Low angle image of a border collie's mouth open and tongue out exposing its teeth

Looking after your pet’s teeth is vital for its overall health and wellbeing. Whether they’re puppies or elderly, a pet’s teeth can be affected by many different issues. But don’t worry – there are many ways you can help your pet to have healthy and strong teeth for its entire life, both at home and with your vet’s help.

Puppies’ teeth come in at around three of four weeks of age. They begin with 28 temporary teeth, which eventually will be replaced by 42 permanent teeth. Just as you would try to look after your own or your child’s teeth, it’s important not to forget about your four-legged friend, as tooth issues do still affect them.

Dental health warning signs in pets

Like with our own teeth, there are often some warning signs that not everything is right. But of course, your pet can’t tell you that something is wrong, so you need to be more proactive. Some of the warning signs include:

bad breath, which can indicate gingivitis (gum disease), a reddening and swelling of the gums caused by a bacterial infection and poor oral hygiene. If untreated, it can lead to tooth loss. Bad breath could also be caused by rotting food stuck to teeth, so regularly checking your pet’s teeth to make sure they’re clear of any stuck food is important.

yellow teeth, which is often caused by plaque build-up. Plaque is a yellow substance that forms on the teeth after eating. If the teeth aren’t cleaned properly, the plaque can harden on the teeth and cause cavities. If left unchecked, the cavities can rot, which will lead to pain and eventual loss of the tooth.

red gums/bleeding, which is a sign of infection, often accompanied by pain. If your pet seems to be in pain whilst eating and blood is visible, then make sure it is checked immediately by your vet.


A diet of only wet foods can cause many dental problems for your pet. This is because wet foods promote a greater build-up of plaque than dry foods. The benefit of dry food is that it stops plaque sticking to the teeth, as wet food is more prone to stick to the teeth, as well as in crevices between teeth.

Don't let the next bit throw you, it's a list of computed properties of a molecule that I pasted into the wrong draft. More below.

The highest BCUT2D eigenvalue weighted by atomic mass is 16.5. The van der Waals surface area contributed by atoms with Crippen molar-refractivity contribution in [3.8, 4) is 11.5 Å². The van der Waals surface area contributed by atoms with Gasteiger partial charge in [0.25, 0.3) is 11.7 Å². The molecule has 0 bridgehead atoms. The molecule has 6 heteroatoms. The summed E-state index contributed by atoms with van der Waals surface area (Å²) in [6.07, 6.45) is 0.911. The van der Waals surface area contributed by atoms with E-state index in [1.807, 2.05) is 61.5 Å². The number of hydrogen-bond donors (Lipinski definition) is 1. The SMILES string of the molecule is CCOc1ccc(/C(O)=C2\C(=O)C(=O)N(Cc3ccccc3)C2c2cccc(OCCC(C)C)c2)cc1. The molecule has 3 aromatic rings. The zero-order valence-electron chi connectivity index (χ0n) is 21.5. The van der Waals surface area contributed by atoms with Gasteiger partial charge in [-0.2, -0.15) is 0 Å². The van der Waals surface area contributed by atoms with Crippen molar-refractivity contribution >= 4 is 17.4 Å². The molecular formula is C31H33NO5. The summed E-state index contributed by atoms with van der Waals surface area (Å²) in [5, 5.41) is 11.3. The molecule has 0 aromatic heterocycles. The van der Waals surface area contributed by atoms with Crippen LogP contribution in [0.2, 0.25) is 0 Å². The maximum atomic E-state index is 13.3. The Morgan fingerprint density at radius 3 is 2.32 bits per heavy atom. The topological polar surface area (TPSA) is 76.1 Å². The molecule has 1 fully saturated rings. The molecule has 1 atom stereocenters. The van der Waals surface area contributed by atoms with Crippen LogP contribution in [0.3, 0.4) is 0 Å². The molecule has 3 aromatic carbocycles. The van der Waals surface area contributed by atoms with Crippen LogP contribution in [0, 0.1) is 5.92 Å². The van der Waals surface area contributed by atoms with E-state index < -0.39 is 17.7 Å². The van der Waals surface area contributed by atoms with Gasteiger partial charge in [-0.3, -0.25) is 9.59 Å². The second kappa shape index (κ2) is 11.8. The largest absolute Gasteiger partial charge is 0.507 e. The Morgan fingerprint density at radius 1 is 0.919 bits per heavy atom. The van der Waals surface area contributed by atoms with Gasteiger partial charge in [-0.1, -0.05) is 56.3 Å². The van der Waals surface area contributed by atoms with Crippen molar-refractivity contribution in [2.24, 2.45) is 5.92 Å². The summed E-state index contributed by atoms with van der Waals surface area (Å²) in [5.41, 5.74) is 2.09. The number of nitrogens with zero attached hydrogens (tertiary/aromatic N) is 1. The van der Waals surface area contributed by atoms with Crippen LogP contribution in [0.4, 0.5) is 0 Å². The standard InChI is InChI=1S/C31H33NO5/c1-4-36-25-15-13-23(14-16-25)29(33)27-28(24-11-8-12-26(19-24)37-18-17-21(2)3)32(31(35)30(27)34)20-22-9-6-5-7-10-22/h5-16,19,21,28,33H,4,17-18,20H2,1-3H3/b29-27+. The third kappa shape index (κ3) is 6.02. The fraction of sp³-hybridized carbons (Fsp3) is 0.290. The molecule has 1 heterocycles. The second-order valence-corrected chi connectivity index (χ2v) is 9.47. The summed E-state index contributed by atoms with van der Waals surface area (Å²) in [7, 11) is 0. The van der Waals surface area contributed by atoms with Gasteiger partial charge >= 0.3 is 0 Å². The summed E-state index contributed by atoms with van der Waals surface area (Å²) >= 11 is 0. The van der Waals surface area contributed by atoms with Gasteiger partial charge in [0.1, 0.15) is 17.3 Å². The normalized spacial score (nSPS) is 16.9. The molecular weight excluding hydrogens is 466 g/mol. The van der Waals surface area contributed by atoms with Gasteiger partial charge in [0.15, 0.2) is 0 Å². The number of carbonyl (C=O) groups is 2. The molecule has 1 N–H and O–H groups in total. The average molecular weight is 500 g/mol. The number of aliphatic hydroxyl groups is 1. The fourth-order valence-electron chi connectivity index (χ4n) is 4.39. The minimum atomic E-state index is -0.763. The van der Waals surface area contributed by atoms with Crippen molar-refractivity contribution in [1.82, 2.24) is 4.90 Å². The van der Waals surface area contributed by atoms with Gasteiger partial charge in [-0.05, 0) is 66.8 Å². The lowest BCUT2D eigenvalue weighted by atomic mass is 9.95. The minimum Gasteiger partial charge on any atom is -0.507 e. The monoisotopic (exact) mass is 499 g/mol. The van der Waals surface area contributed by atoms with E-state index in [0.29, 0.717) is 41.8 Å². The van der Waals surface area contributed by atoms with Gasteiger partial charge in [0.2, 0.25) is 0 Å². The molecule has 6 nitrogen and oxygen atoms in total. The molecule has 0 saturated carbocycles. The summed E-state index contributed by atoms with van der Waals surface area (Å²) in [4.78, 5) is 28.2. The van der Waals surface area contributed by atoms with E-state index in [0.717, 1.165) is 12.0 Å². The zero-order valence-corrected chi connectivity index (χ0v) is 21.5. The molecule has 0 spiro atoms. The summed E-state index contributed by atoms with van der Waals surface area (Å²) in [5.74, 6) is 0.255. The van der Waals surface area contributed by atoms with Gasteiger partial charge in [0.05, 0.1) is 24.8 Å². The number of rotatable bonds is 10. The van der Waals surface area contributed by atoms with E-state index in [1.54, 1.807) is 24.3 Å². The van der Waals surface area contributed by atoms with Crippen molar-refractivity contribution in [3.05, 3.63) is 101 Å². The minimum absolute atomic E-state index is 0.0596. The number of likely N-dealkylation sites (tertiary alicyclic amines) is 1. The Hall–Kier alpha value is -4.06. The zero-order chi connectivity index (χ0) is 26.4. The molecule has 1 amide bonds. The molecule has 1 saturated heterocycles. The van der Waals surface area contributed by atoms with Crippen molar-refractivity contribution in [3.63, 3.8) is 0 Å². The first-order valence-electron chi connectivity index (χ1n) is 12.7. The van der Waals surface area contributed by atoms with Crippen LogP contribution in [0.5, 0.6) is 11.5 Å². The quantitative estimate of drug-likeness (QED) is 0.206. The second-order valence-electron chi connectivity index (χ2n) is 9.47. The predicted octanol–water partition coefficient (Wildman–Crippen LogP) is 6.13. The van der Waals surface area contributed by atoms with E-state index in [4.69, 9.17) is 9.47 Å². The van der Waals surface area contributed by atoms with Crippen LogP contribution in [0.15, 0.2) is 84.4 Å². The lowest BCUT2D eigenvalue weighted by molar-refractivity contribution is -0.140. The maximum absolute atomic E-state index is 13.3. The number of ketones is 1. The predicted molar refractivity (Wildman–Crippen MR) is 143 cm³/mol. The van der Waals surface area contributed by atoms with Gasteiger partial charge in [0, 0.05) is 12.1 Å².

Many dry foods available on the market have been specially formulated to act like toothpaste, essentially cleaning the teeth as your pet eats. If your pet has a balanced diet of dry food, then wet food usually won’t be necessary.

Consult your vet about your pet’s dietary needs as it pertains to its dental health.


Just as humans need to brush their teeth daily, it’s important to brush your pet’s teeth regularly, too. pet-specific toothpaste and toothbrushes with soft bristles are available that will make your job much easier – even if your pet isn’t such a fan of having its teeth brushed. Under no circumstances should you use toothpaste for humans with your pet, as it can be toxic for animals. (here is a link to other common pet toxins)

To make your pet more comfortable with the idea of brushing, you can squeeze some toothpaste onto your finger and let it sniff it – if it doesn’t like it, then don’t stress – there are many different types available.

Use circular motions with the toothbrush and make sure you get to every tooth, at the front and back, as well as the gum line. Make sure to be gentle, and the earlier you start this routine, the better, as your pet will become more comfortable with it.

Tooth wipes

A handy way to help keep your pet’s teeth clean is to use tooth wipes. Many of them contain substances like baking soda, which can be gentle on the teeth and help keep your pet’s breath from smelling bad. Other wipes contain substances that can help to break down plaque on the teeth or that can decrease the growth of bacteria on the teeth.

Chew toys

There are many different types of chew toys available, although not all are good for your pet’s teeth. Hard objects made from bone can actually cause damage to your pet’s teeth, causing them to wear down or even to snap.

The best kinds of chew toys are soft and can be dropped without breaking into many different pieces. However, tennis balls or other rubber balls can wear down the teeth over long periods of use, so it’s best to limit the amount of time your pet spends with them.

Plaque management

Plaque is formed by the combination of food, saliva and bacteria on the teeth. It is a natural consequence of eating, however it should be managed effectively so that your pet’s teeth remain healthy. If you find that your pet’s teeth seem more susceptible to the build-up of plaque, look at its diet (wet vs dry food), your brushing schedule and technique, and consult with your vet if you have any concerns.

Regular cleaning

One of the best ways you can look after your pet’s teeth is through expert help. Your vet will be able to give your pet a regular check-up and clean, to make sure that its teeth are in good health. As tooth issues can actually progress to the stage where your pet’s life is in danger, seeking expert help should be part of your normal routine for your pet’s dental and overall health.

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